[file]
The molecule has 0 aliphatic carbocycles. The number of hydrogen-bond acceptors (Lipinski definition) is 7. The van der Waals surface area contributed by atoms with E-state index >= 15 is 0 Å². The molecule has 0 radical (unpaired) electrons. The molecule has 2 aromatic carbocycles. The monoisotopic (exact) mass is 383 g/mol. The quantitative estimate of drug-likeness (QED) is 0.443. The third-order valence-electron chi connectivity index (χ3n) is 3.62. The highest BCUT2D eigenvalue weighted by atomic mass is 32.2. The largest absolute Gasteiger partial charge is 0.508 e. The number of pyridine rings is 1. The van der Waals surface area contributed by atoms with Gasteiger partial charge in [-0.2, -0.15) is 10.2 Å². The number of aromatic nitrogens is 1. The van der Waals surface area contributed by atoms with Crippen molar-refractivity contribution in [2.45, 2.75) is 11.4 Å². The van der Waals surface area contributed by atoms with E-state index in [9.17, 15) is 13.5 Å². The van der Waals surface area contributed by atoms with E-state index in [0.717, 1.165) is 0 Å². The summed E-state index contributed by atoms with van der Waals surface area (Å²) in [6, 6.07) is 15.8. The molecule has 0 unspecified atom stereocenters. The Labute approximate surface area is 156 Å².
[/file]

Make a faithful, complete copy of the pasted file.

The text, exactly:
The molecule has 0 aliphatic carbocycles. The number of hydrogen-bond acceptors (Lipinski definition) is 7. The van der Waals surface area contributed by atoms with E-state index >= 15 is 0 Å². The molecule has 0 radical (unpaired) electrons. The molecule has 2 aromatic carbocycles. The monoisotopic (exact) mass is 383 g/mol. The quantitative estimate of drug-likeness (QED) is 0.443. The third-order valence-electron chi connectivity index (χ3n) is 3.62. The highest BCUT2D eigenvalue weighted by atomic mass is 32.2. The largest absolute Gasteiger partial charge is 0.508 e. The number of pyridine rings is 1. The van der Waals surface area contributed by atoms with Gasteiger partial charge in [-0.2, -0.15) is 10.2 Å². The number of aromatic nitrogens is 1. The van der Waals surface area contributed by atoms with Crippen molar-refractivity contribution in [2.45, 2.75) is 11.4 Å². The van der Waals surface area contributed by atoms with E-state index in [9.17, 15) is 13.5 Å². The van der Waals surface area contributed by atoms with E-state index in [0.717, 1.165) is 0 Å². The summed E-state index contributed by atoms with van der Waals surface area (Å²) in [6, 6.07) is 15.8. The molecule has 0 unspecified atom stereocenters. The Labute approximate surface area is 156 Å².